Labor Day marks the ceremonial end of summer, but there are still a good few weeks to enjoy the season, even after the three-day weekend ends and schools begin their calendar year. This year, the last day of summer is officially on Sept. 22. The fall equinox arrives Sept. 23 and so does the onset of shorter days in the Northern Hemisphere.
Equinox is derived from the Latin words aequus, which means equal, and nox, the word for night. The equinox occurs twice a year -- spring and fall -- when both the northern and southern hemispheres receive equal rays of sunlight. There are also two solstices that signal the change of seasons in the summer and the winter.
At the equinox, daytime and nighttime extend about the same length of time and the sun appears directly overhead at noon. Nights become longer after the fall equinox as the Earth orbits around the sun on its tilted axis.
According to Mental Floss:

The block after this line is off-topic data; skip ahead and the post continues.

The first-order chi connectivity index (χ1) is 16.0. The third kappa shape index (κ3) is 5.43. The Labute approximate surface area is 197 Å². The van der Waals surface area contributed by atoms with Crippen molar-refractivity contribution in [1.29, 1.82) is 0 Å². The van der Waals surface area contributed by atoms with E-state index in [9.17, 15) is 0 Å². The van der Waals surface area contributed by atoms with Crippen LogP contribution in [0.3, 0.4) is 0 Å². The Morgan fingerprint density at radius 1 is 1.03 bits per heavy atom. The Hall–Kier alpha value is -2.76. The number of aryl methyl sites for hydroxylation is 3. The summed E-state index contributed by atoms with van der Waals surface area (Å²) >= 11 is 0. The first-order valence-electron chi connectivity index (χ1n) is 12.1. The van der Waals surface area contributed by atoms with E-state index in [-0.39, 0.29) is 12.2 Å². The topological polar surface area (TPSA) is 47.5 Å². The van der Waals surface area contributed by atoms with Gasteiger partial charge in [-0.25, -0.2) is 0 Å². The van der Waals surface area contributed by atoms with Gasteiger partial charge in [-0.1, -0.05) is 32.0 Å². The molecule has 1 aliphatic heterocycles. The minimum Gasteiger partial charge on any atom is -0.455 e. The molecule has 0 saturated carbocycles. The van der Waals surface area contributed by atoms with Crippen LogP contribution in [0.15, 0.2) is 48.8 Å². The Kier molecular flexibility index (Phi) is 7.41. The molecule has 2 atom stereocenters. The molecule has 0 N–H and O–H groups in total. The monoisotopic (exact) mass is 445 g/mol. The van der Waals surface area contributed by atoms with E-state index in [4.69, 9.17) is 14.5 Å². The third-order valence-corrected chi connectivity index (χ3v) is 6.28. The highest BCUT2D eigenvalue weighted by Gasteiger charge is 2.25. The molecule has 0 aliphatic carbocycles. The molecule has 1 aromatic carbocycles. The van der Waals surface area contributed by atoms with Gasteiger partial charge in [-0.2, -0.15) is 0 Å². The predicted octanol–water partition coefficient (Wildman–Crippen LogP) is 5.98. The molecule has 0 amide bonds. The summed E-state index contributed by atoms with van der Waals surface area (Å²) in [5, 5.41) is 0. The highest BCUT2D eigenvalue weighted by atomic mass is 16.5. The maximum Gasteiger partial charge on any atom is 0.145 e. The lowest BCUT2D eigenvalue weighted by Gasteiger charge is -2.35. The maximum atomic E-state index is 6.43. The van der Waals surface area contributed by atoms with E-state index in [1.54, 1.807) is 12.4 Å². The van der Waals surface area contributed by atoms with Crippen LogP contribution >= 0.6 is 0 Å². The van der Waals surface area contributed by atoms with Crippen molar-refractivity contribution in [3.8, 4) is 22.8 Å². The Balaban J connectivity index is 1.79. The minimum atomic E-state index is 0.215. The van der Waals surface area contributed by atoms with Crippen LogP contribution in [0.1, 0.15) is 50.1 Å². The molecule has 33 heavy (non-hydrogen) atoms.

In pagan mythology, the equinox is called Mabon, or Second Harvest. It is a time to give thanks for the summer and to pay tribute to the coming darkness. It is also a time of preparing for Samhain (October 31–November 1), the bigger pagan festival that begins winter. SomeWiccan rituals for Mabon include building an altar with harvest fruits and vegetables, meditating on balance, gathering and feasting on apples, offering apples to the goddess, sharing food, and counting one’s blessings.
The day is the perfect opportunity to find "due east" and "due west," so those who find themselves in the Northern Hemisphere that day can take the opportunity to find a scenic sport and watch the sun rise and set.
Want to know more about the change of seasons? Check out this video below in which Dr. Laura Danly explains the equinox at the Griffith Observatory in Los Angeles.